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Packing for three weeks in one suitcase
Now with our 22" carry-on size bag, packing folders and cubes ready to go -- how exactly are we going to pack two or three weeks worth of clothes into this little bag? The answer is simple. We aren't. Regardless of whether I'm traveling for ten days or two months, I pack for a week and plan to wash things as I go. Every two or three days I wash two or three days worth of stuff. Pictured here is everything, and I mean everything that will go into my main bag. This was for a five-week, cold weather trip in early spring that would include the Netherlands, northern Germany and Ireland.
"But washing is a hassle and a lot of work," I hear you say. Yes, you're right. But the questions is: do you want to deal with a little hassle of washing once or twice during the course of the average trip? Or do want to hassle with lugging around heavy suitcases every time you move? Twenty-five years of my own travel have made the choice clear.
Self-serve laundromats are catching on in Europe, but they can still be hard to track down. Hotel laundry service is convenient, but expensive. I do most of my wash in my hotel room sink or tub, preferably on the day I arrive in a new place so that I can hang it to dry. It takes me twenty minutes or less, and I'm done.
As I'm choosing what I'm going to pack, I first decide on one or two basic colors and build around that. You don't need to go out and buy a whole new wardrobe before a trip, but you should carefully analyze every item you're packing and why. Choose things that will dry quickly. Choose things that don't wrinkle (like knits), or that look good wrinkled (like seersucker). I think one of the biggest causes of overpacking is that people ask themselves: "Will I need this?" That's the wrong question. You should ask yourself, "will I need this enough to justify carrying it for two weeks." Not will I need it once or twice, but will I need it enough to justify carrying it all the way to Europe and back? If I'm planning to spend one day at the beach during a two-week trip, do I need to take a beach towel? Absolutely not. I'll assume that my hotel has beach towels. And if they don't, there will be half a dozen shops selling beach towels for less than $10. I'd rather pay this, use it once and leave it behind than drag a towel around for 13 unnecessary days. And what if you get to Europe, and find you forgot something? Europe is a very civilized place. I guarantee you will be able to find whatever it is you might need, and this provides a great opportunity to learn something about their culture by going into a store you might not otherwise visit. And if there's something you need, and you can't find it? You have to wonder how 300 million Europeans get along without something you consider to be essential.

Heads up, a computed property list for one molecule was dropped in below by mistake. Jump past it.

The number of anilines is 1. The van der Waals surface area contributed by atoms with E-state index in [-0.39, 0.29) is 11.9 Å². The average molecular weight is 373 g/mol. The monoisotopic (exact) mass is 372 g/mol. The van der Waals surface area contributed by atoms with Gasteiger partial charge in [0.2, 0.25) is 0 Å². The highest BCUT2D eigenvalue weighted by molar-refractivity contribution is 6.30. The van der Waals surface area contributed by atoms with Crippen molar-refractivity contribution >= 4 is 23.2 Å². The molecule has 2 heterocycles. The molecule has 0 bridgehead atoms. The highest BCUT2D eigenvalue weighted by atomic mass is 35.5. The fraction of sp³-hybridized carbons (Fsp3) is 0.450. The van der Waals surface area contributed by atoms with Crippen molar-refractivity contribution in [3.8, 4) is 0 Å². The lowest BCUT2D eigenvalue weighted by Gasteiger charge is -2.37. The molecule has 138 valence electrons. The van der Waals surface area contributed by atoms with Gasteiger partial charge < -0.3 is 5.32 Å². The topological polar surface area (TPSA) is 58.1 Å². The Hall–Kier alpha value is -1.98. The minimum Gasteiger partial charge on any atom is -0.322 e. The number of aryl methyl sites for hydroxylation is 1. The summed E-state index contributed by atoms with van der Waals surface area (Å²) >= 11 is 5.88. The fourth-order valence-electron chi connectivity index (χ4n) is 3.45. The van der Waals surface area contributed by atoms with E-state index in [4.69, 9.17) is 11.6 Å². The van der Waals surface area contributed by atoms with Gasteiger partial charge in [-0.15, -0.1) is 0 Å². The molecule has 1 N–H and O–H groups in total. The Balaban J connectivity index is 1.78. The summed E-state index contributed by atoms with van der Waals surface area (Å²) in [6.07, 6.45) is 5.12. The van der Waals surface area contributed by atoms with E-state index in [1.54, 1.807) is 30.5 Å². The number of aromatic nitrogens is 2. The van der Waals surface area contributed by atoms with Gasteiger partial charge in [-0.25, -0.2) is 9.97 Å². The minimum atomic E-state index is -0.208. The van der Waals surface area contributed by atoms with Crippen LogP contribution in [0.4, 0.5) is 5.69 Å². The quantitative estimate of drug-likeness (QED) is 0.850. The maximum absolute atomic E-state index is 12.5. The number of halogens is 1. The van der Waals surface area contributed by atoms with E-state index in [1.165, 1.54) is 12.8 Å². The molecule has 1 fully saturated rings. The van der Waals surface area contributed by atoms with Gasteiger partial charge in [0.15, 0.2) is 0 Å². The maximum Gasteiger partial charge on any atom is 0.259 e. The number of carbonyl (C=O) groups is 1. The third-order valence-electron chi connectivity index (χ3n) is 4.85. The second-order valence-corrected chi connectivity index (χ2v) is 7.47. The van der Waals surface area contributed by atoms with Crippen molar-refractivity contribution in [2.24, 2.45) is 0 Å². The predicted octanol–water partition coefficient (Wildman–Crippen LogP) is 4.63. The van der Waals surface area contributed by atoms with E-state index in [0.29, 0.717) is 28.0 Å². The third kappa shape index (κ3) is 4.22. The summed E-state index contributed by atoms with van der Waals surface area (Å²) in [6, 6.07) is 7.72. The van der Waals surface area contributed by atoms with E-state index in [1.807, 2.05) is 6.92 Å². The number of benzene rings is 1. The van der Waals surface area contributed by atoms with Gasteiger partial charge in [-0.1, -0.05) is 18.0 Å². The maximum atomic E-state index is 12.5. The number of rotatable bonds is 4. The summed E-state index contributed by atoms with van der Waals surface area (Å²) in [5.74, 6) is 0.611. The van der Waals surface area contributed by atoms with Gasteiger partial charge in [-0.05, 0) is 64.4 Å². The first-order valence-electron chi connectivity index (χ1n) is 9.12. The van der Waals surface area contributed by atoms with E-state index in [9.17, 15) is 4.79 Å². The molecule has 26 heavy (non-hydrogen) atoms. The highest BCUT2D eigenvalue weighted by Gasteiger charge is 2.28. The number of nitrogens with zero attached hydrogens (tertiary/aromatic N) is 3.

Listed below are the items shown in the picture. This is about my minimum, but honestly this is all I take for 90% of my European trips. My full packing list goes beyond the items mentioned below and includes many items that I don't need and don't take, but which other people may find essential. I start with my main suitcase, which includes:
Jacket (will be worn on the plane)
Pants (two pair packed, one to wear)
Shoes (will be worn on the plane)
Belt (pack this to save time at airport security)
Hat with visor
Shirts, long-sleeve (three packed plus one to wear)
Shirts, short-sleeve (three)
Thermal underwear or thin base layer
Underwear (six pair packed, one to wear)
Socks (six pair packed, one to wear)
Cubes and folders
Pants, shirts, thermal underwear and pajamas go into the clothing folder, and get bundled up. Underwear, socks and other small bits go into the cubes. I then stash the clothing folder on the bottom of the bag, and nest the smaller cubes on top of and around the folder. Long, thin items like the umbrella and large tripod go on the sides.
I put my guide bag on top of all this, and in the picture I've also included a day pack. I don't usually take both of these (I use just the guide bag), but have included both to show that I actually do have a little extra room even in my undersize 20" suitcase. Liquids, gels and pastes go into a zip-close bag, which I keep in an outside pocket of the suitcase to have ready when going through airport security.
In my briefcase I carry enough electronics to run a small country. This includes:
Apple MacBook laptop
Noise cancelling headphones
External hard drive
Garmin Nüvi GPS
Canon Powershot still camera + spare battery and charger
Sanyo Xacti HD video camera + spare battery and charger
Extra memory cards + card reader for Canon and Sanyo